In order to reduce the likelihood of contamination of support surface 16, a dispenser 22 is provided for dispensing a film sheet 24 to cover support surface 16. Prior to each use, the surface 16 can be covered with an unused portion of the film sheet 24 to provide a clean, sanitary cover 24 for surface 16 for supporting the patient. The film sheet 24 of the present invention has a maximum pore size of less than 0.1 micron. The film sheet 24 has a cling property on a first side of the film sheet 24 facing support surface 16 so that the film sheet 24 clings to the surface 16. A second, opposite side of the film sheet 24 facing away from support surface 16 does not have a cling property. Therefore, film sheet 24 does not stick or cling to a patient lying on the film sheet 24. After each use, the used portion of film sheet 24 is discarded.

FIG. 2 illustrates a sectional view of the dispenser 22 of the present invention. The film sheet 24 is preferably wound around a cylinder or tube 26 to form a roll for easy storage and dispensing capability. The tube 26 is situated inside dispenser 22. A loose end of film sheet 24 passes through an aperture 23 formed in dispenser 22.

As best illustrated in FIG. 3, dispenser 22 includes an end cap 28 having a central member or finger 30 which extends inside tube 26 to permit rotation of tube 26 inside dispenser 22. By pulling on the loose end of the film sheet 24, the film sheet 24 can easily unroll so that the support surface 16 can be covered with a section of the film sheet 24. Various widths for film sheet 24 are available to cover various sizes of support surfaces 16. It is understood that various other dispensers could be used to hold the unused portion of the film sheet 24 without departing from the scope of the invention.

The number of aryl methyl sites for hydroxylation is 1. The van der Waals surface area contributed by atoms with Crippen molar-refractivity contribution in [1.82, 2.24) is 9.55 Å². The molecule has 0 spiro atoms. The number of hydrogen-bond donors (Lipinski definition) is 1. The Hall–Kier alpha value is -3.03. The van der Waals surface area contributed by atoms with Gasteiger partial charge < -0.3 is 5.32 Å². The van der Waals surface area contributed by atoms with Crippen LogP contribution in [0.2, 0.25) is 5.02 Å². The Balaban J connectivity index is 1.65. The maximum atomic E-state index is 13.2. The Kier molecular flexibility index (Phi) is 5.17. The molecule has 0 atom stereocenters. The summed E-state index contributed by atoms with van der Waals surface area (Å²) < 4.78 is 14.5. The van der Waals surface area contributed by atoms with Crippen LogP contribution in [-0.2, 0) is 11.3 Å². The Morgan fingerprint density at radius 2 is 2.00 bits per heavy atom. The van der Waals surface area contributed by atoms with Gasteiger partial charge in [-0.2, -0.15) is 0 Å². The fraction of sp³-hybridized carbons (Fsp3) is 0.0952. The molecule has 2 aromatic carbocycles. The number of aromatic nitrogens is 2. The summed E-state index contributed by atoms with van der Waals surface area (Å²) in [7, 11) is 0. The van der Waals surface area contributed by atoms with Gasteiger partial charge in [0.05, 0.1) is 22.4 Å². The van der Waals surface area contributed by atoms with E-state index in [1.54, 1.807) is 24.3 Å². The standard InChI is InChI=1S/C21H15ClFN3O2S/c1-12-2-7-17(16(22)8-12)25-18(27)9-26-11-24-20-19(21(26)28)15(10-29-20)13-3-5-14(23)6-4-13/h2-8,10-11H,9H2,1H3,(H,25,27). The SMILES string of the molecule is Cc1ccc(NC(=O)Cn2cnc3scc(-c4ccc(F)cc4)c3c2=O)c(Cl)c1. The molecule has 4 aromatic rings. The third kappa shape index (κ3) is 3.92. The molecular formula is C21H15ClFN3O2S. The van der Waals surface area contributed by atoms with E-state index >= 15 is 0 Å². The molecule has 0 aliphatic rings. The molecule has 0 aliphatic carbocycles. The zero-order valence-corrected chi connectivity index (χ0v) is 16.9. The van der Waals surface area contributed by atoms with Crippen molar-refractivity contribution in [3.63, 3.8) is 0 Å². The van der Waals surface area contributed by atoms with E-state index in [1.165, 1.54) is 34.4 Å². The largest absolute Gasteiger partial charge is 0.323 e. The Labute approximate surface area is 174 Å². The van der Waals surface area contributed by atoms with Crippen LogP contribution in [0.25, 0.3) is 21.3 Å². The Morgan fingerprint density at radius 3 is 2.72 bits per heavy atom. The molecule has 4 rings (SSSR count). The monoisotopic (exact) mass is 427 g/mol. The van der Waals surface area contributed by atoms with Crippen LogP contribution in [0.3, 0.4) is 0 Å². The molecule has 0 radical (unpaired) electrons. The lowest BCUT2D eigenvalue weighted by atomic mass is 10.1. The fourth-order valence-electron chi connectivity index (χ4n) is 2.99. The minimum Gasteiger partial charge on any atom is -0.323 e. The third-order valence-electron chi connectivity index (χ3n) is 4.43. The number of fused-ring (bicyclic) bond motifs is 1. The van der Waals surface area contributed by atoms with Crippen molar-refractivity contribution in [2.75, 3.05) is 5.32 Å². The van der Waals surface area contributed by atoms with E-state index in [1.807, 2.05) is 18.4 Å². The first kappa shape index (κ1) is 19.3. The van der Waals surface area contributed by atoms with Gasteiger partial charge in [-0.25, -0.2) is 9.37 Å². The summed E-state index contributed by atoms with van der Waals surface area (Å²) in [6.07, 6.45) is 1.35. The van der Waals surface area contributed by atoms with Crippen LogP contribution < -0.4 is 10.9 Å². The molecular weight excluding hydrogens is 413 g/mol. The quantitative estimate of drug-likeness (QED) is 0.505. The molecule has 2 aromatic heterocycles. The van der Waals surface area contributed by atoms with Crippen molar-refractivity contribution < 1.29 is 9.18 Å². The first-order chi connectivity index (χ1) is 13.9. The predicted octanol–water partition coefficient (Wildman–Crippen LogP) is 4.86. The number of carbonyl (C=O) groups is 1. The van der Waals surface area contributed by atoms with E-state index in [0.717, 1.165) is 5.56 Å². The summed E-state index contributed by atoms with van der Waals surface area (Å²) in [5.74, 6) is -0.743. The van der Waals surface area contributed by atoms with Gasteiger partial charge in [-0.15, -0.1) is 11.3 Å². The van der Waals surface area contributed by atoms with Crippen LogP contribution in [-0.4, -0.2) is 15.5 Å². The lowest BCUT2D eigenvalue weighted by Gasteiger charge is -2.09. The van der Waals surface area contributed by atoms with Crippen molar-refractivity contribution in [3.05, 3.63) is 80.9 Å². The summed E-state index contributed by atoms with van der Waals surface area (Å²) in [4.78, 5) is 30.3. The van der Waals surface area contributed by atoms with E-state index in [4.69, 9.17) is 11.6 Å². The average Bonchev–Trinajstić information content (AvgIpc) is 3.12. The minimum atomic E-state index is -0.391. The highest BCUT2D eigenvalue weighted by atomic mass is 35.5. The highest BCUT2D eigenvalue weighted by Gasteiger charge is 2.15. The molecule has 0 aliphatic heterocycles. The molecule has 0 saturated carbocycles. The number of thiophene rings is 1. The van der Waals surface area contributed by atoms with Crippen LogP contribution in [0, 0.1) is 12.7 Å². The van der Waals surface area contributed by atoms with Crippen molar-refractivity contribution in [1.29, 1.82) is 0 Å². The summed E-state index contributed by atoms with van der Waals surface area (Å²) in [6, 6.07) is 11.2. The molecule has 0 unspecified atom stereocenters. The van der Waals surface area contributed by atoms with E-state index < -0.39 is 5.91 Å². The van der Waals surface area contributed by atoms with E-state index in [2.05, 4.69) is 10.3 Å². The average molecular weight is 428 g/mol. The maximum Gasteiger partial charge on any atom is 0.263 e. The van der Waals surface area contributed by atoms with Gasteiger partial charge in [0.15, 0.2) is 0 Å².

The film sheet 24 of the present invention is illustratively a three layer film sheet model number TSMED available from Linear Films, Inc. of Tulsa, Oklahoma. The first layer is a non-cling layer, the middle layer is the core layer, and the third layer is the cling layer. The film sheet 24 has a thickness of about 0.6 mil (60 gauge film).

The film sheet 24 used in accordance with the present invention should be tested to determine the pore size of the film sheet 24 prior to using a particular film sheet on the surface 16. The pore size distribution analysis was conducted using a Coulter® Porometer II. Tests can be performed by Scientific Instruments Application Laboratory, located in Hialeah, Florida. It is important that the film sheet 24 has a maximum pore size of less than 0.1 micron in order to reduce the likelihood of most contaminants passing therethrough.